The majority of the time, I reacted well to the cocktail of drugs injected into my belly and bum for up to three months a time during each IVF cycle…..but on occasion, naturally enough, I didn’t feel myself. IVF medication can make you feel like you’ve been abducted by aliens – your body is not your own.
(Some of my medication for one IVF cycle)
During IVF, you are suddenly going through a forced menopause – but all at once, unlike real menopause which builds up more slowly. I think if friends and family took the time to simply google and read some information, they might gain a little more understanding. I have read articles where people compare the stress of Infertility to the stress experienced with Cancer and Trauma patients. I wouldn’t compare the two. I would certainly choose Infertility over Cancer – as Cancer is often a matter of life and death and it is everyone’s worst nightmare. But the fact that people even compare them says something about the stress levels of Infertility.
Many people may feel like Infertility is like a half-life, trudging through mud while waiting and hoping to start the life you hoped for – but it isn’t in itself life threatening – and people can live a long and healthy life without children. This doesn’t make Infertility any less painful and it really does feel like the worst thing you can go through when you’re going through it.
I have always reminded myself that I am alive and have a great relationship, I am incredibly lucky and children aren’t everything. It can be hard when society is telling you that children are everything – they symbolise hope and are the only purpose in life! Luckily, I’ve had other interests and, although the need for a child can often be all-consuming, I could turn to my art work to feel a sense of purpose. But this is usually short-lived and the pain is always there.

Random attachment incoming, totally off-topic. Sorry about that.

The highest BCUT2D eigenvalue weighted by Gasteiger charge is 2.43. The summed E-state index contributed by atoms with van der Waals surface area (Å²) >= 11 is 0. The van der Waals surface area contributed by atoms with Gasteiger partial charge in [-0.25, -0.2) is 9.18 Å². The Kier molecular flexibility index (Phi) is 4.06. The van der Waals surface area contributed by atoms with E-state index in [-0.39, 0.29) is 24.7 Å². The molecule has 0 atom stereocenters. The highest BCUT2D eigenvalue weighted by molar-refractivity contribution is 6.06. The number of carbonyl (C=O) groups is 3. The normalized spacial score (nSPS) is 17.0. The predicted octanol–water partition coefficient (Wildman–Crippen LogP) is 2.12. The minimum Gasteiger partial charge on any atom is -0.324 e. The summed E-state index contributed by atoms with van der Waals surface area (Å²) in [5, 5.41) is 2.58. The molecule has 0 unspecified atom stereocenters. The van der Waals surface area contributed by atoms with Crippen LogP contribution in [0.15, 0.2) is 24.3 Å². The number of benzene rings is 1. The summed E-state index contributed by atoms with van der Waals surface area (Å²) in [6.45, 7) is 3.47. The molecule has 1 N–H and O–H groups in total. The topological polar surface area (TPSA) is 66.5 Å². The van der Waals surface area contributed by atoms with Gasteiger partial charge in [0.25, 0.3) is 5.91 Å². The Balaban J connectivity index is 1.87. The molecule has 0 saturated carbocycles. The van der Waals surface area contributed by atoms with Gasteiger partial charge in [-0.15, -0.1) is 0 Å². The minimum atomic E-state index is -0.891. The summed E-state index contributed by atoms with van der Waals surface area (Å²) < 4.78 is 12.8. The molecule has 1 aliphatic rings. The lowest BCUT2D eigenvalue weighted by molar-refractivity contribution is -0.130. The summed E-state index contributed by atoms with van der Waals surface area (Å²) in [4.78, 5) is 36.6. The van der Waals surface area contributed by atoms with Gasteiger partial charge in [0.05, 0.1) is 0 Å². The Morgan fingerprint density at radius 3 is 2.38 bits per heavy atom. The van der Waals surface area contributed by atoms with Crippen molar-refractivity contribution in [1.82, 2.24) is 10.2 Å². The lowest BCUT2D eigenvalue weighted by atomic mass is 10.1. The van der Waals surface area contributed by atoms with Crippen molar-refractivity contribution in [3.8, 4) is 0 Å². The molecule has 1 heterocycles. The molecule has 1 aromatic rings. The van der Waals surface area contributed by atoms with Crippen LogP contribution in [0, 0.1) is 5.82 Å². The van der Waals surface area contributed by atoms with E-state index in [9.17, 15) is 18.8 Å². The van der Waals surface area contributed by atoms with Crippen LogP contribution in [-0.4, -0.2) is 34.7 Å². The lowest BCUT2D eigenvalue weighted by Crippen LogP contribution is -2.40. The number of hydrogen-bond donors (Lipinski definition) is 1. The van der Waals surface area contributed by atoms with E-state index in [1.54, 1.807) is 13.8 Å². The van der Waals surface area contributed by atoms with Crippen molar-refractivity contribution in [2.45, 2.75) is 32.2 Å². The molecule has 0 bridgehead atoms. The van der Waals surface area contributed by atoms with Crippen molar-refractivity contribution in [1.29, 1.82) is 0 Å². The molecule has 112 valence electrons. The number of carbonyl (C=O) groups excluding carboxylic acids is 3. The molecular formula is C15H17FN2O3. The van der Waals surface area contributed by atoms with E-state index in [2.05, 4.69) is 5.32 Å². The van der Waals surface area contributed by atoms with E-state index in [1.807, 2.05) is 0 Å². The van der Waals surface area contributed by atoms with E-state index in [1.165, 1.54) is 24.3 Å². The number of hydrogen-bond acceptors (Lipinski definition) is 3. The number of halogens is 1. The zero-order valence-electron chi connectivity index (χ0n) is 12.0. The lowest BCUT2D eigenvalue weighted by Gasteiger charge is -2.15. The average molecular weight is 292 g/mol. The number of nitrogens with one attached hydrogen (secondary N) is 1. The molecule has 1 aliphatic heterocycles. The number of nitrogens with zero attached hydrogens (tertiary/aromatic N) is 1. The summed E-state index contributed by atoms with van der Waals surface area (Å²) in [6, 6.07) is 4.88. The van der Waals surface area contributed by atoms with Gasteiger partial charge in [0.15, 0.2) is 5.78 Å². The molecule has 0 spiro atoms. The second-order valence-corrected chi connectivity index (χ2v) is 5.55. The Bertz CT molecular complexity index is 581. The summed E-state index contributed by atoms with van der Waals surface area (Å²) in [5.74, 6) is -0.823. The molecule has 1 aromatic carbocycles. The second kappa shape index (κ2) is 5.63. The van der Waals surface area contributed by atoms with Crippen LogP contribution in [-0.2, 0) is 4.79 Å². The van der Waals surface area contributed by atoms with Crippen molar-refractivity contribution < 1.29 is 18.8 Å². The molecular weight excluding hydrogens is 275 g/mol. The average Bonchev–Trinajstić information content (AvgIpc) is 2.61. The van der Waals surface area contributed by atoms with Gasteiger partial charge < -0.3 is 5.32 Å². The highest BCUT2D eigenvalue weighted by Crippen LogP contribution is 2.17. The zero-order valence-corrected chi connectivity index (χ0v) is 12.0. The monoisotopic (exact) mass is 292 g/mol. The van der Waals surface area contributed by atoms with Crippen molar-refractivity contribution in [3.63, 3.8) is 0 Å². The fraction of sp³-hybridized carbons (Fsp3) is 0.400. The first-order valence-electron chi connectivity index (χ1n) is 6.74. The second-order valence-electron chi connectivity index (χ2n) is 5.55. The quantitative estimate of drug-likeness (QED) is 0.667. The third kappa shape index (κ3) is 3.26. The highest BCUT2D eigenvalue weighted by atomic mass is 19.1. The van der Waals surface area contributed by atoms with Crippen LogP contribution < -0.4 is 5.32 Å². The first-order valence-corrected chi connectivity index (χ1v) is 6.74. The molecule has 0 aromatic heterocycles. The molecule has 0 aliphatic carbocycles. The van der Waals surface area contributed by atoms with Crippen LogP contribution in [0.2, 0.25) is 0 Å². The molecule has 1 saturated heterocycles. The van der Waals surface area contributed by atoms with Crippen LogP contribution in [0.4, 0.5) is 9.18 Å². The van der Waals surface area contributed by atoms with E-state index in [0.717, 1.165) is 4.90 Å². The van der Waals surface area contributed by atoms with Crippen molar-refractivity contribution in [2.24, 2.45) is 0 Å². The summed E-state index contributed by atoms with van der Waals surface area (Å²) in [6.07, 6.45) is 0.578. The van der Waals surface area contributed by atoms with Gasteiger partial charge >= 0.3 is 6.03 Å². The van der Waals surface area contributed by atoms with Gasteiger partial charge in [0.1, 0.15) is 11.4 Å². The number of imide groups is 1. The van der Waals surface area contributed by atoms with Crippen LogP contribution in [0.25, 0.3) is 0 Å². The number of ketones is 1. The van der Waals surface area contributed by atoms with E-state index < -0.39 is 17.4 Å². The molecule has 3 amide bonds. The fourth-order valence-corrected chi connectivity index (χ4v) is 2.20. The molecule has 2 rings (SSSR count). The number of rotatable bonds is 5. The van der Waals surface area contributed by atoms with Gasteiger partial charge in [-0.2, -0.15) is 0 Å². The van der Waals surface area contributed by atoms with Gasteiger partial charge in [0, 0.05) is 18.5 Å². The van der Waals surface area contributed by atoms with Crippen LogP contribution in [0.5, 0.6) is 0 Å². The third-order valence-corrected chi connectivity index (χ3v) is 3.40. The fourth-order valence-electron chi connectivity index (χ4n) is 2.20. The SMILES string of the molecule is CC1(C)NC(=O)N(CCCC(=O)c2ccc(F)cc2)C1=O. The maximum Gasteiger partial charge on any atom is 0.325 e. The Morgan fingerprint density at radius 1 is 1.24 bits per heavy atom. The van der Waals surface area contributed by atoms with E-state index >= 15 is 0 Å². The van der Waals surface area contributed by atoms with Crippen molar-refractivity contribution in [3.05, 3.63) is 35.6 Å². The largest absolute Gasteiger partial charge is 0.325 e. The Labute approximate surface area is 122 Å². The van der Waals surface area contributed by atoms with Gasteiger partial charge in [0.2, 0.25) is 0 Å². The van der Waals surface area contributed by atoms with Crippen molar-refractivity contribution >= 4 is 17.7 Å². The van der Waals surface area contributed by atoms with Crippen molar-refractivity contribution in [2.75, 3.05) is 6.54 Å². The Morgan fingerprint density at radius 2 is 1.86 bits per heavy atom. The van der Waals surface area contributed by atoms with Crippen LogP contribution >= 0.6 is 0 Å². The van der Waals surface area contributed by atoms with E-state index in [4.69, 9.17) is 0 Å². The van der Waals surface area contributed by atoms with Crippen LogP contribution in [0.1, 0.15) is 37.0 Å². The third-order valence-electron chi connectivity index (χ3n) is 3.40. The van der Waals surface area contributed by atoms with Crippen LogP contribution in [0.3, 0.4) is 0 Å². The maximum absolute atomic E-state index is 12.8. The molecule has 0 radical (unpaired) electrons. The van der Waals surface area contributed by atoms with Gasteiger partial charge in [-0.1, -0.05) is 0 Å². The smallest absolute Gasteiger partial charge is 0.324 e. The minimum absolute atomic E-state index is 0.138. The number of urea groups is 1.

My husband and I have been there for friends who have lost family to cancer and other terminal illnesses, and I thank my lucky stars every day that myself and those closest to me haven’t yet been affected by this hell.
I have dropped everything to talk to friends on the phone or visit them when they needed support after their marriage broke down, made them dinner or run a bath for them when they were heartbroken – and when they lashed out unreasonably at me, I didn’t make myself the victim and told myself that they were hurting and needed a friend.
But when we were going through our own life-changing experience: a rollercoaster of emotions every day for years, endless invasive tests, procedures and subsequent miscarriages – we soon learned who our friends were. We were shocked and upset to find some people (a very small minority thankfully) to be completely unresponsive via email when we told them that we had a miscarriage. Instead they were annoyed with us for not acting like ourselves or not having been in touch recently. It must be difficult to know what to say, but no response whatsoever is disappointing. Maybe they felt that we were being self-absorbed – there were worse things after all, right?
Many people that have children already may take this fact for granted and wish at times they had their freedom. This is only natural and they shouldn’t feel bad about it. They may even envy those that are ‘child-free.’ But, believe me, if they had no choice but to be child-free and it was forced upon them, most people would want it all the more. That’s how it usually works.
Despite being very hurt by these past broken friendships, I wouldn’t wish our journey on them. If something that’s supposedly so natural (conceiving a child), something they may have wanted and expected subconsciously, since feeding a bottle to their baby doll – didn’t happen as it was supposed to – I’m just not sure how they’d cope. But they may never know and I hope they don’t have to.